A Bill to Save Lives and Cut the Deficit? Mining's Lawmakers Say No.

The House of Representatives this week failed to pass legislation aimed at improving working conditions for miners. The bill was crafted partly in response to an April explosion at the Upper Big Branch mine in West Virginia. The blast killed 29 miners – the worst coal mine disaster in the U.S. in 40 years.

The bill, the Robert C. Byrd Mine Safety Protection Act of 2010, doesn’t call for anything radical. It would require mines to take extra steps to prevent explosions. It would raise penalties “for mine operators who knowingly tamper with or disable safety equipment that could kill miners.” It would protect miners who report unsafe working conditions. And it would try to fix the Mine Safety and Health Administration’s broken Pattern of Violations (POV) program. Currently, the agency faces too many obstacles when attempting to place repeat violators on its POV list – a move that triggers greater oversight.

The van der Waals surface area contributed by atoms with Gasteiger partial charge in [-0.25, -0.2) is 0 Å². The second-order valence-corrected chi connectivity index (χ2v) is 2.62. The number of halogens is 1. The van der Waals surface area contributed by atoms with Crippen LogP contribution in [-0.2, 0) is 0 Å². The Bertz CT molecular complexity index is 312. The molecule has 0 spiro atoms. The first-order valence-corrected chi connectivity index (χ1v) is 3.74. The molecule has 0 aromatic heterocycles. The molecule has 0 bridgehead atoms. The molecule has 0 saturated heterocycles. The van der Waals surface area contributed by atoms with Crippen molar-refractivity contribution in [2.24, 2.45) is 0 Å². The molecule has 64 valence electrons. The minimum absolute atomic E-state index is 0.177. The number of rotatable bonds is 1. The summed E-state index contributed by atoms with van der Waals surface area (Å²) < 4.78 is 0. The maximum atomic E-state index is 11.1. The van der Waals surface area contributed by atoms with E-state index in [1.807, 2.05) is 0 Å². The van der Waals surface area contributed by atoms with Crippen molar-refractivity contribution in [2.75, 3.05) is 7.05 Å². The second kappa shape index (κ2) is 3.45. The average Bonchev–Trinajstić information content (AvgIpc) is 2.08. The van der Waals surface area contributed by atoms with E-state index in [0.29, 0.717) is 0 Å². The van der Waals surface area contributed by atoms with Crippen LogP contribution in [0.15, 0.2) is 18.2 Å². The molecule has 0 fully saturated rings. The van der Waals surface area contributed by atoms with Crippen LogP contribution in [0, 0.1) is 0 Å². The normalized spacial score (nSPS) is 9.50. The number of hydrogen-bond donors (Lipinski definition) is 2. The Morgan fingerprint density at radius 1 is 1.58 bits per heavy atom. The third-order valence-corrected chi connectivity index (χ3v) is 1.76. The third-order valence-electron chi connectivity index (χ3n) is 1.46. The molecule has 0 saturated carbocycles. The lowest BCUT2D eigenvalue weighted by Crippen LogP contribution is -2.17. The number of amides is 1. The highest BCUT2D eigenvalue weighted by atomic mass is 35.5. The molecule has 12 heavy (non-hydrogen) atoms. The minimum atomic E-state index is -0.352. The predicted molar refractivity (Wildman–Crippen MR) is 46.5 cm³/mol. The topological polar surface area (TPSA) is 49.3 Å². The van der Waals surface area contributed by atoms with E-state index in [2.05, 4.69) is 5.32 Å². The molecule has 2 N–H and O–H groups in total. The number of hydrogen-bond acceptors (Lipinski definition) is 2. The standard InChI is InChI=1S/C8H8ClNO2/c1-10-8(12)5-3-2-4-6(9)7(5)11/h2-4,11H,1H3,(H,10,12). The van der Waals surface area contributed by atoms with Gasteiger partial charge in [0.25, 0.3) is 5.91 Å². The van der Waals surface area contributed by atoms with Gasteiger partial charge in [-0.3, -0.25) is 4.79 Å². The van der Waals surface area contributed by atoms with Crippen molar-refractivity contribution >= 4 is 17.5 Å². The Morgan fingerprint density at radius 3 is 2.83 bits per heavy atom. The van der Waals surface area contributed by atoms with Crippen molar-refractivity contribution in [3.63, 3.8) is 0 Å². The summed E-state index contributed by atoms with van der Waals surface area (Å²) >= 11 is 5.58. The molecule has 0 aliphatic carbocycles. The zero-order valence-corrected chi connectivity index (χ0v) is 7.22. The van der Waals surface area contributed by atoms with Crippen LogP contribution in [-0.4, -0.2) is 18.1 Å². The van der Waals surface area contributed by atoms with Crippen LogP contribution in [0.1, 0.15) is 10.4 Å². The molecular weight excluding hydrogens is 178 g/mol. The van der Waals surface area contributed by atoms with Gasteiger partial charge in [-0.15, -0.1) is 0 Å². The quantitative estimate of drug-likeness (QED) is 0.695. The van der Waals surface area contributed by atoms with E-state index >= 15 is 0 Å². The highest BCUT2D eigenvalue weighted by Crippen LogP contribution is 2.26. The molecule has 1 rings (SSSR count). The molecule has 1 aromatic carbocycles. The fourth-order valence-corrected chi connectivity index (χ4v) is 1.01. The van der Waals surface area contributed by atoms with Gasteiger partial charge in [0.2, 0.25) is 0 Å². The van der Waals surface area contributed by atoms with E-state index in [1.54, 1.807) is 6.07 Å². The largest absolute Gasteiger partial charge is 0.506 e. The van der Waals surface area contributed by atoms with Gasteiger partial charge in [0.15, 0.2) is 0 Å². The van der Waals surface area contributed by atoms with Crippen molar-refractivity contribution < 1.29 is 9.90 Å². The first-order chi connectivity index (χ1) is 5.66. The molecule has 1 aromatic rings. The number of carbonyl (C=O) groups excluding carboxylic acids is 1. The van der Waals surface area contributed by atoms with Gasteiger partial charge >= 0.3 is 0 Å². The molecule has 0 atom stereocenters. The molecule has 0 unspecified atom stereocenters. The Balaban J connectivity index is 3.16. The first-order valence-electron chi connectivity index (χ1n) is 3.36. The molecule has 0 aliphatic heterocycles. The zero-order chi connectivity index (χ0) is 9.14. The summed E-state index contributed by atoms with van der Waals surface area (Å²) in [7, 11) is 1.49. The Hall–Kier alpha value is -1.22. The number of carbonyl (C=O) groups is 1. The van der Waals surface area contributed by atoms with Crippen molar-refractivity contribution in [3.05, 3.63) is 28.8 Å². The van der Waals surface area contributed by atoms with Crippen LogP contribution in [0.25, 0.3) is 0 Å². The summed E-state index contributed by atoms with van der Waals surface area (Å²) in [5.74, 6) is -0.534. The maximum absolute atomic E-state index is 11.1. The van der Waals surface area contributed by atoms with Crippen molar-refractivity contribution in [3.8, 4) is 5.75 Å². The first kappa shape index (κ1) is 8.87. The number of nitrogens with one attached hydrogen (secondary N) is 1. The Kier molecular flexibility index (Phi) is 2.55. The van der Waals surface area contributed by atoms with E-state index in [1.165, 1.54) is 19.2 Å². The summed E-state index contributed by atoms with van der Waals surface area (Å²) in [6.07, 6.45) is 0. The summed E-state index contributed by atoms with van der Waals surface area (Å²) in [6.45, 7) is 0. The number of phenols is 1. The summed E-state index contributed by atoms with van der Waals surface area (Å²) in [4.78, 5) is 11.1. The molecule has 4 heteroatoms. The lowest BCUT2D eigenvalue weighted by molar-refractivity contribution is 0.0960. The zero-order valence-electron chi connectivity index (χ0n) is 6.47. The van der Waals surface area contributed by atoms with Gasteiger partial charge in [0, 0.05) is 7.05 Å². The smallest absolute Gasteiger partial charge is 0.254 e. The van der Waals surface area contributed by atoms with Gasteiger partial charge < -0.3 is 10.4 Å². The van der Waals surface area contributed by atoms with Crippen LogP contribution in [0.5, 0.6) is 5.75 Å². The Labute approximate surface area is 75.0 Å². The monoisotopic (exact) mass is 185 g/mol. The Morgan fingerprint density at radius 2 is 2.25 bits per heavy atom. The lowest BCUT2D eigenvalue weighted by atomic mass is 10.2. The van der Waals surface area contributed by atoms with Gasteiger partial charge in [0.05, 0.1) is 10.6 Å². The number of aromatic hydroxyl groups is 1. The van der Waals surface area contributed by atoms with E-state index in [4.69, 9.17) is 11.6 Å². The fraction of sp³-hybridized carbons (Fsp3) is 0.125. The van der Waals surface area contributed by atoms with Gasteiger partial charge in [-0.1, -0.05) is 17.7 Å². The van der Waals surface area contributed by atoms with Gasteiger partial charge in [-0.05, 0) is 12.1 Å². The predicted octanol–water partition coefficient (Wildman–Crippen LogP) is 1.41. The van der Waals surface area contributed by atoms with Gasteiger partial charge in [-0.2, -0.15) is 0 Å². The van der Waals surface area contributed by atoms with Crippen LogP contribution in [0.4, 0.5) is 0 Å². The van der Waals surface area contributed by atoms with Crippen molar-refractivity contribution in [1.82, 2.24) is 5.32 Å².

And oh yeah, the bill would reduce the deficit. “The Congressional Budget Office estimated this week that the bill will save taxpayers $115 million over the next decade,” according to The Hill.

$11.5 million a year is small change by the federal government’s standards; but deficit hawkery is en vogue, and if bills that raise the deficit by minute fractions are castigated, why not hail a bill that lowers it? At the very least, the budget office’s score does nothing to detract from the bill.

None of the bill’s virtues matter to the 166 Republicans and 27 Democrats who voted “nay.” (213 Dems and one Republican voted for the bill; however, it needed a two-thirds majority to pass under suspension of House rules.) Many of them are bought and paid for by the National Association of Manufacturers and the National Mining Association, the two lobbying groups leading the charge against increased regulation of the mining industry. According to MapLight.org, members who voted against the bill received, on average, four times as much in campaign contributions as members voting for - $2,362 per member compared to $589.

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